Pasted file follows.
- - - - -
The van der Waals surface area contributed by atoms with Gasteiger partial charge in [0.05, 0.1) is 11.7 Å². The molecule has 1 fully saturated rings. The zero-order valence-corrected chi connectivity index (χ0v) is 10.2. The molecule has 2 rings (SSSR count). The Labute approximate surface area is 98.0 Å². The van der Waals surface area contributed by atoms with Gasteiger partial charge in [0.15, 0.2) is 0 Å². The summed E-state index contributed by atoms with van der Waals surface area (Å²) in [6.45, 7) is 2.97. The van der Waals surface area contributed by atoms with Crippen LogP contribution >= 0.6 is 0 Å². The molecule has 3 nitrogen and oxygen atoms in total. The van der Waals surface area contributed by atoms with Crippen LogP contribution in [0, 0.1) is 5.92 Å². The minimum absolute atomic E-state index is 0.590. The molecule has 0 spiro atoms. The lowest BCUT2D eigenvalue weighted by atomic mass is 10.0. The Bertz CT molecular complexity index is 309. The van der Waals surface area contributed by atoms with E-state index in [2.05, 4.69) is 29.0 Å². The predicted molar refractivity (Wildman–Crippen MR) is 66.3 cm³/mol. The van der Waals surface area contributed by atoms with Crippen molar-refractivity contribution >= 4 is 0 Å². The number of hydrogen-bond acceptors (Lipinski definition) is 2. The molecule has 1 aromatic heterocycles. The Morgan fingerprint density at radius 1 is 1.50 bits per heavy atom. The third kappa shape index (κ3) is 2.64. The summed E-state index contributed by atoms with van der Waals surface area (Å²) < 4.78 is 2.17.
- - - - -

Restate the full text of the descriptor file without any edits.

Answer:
The van der Waals surface area contributed by atoms with Gasteiger partial charge in [0.05, 0.1) is 11.7 Å². The molecule has 1 fully saturated rings. The zero-order valence-corrected chi connectivity index (χ0v) is 10.2. The molecule has 2 rings (SSSR count). The Labute approximate surface area is 98.0 Å². The van der Waals surface area contributed by atoms with Gasteiger partial charge in [0.15, 0.2) is 0 Å². The summed E-state index contributed by atoms with van der Waals surface area (Å²) in [6.45, 7) is 2.97. The van der Waals surface area contributed by atoms with Crippen LogP contribution >= 0.6 is 0 Å². The molecule has 3 nitrogen and oxygen atoms in total. The van der Waals surface area contributed by atoms with Crippen LogP contribution in [0, 0.1) is 5.92 Å². The minimum absolute atomic E-state index is 0.590. The molecule has 0 spiro atoms. The lowest BCUT2D eigenvalue weighted by atomic mass is 10.0. The Bertz CT molecular complexity index is 309. The van der Waals surface area contributed by atoms with E-state index in [2.05, 4.69) is 29.0 Å². The predicted molar refractivity (Wildman–Crippen MR) is 66.3 cm³/mol. The van der Waals surface area contributed by atoms with Crippen molar-refractivity contribution >= 4 is 0 Å². The number of hydrogen-bond acceptors (Lipinski definition) is 2. The molecule has 1 aromatic heterocycles. The Morgan fingerprint density at radius 1 is 1.50 bits per heavy atom. The third kappa shape index (κ3) is 2.64. The summed E-state index contributed by atoms with van der Waals surface area (Å²) < 4.78 is 2.17.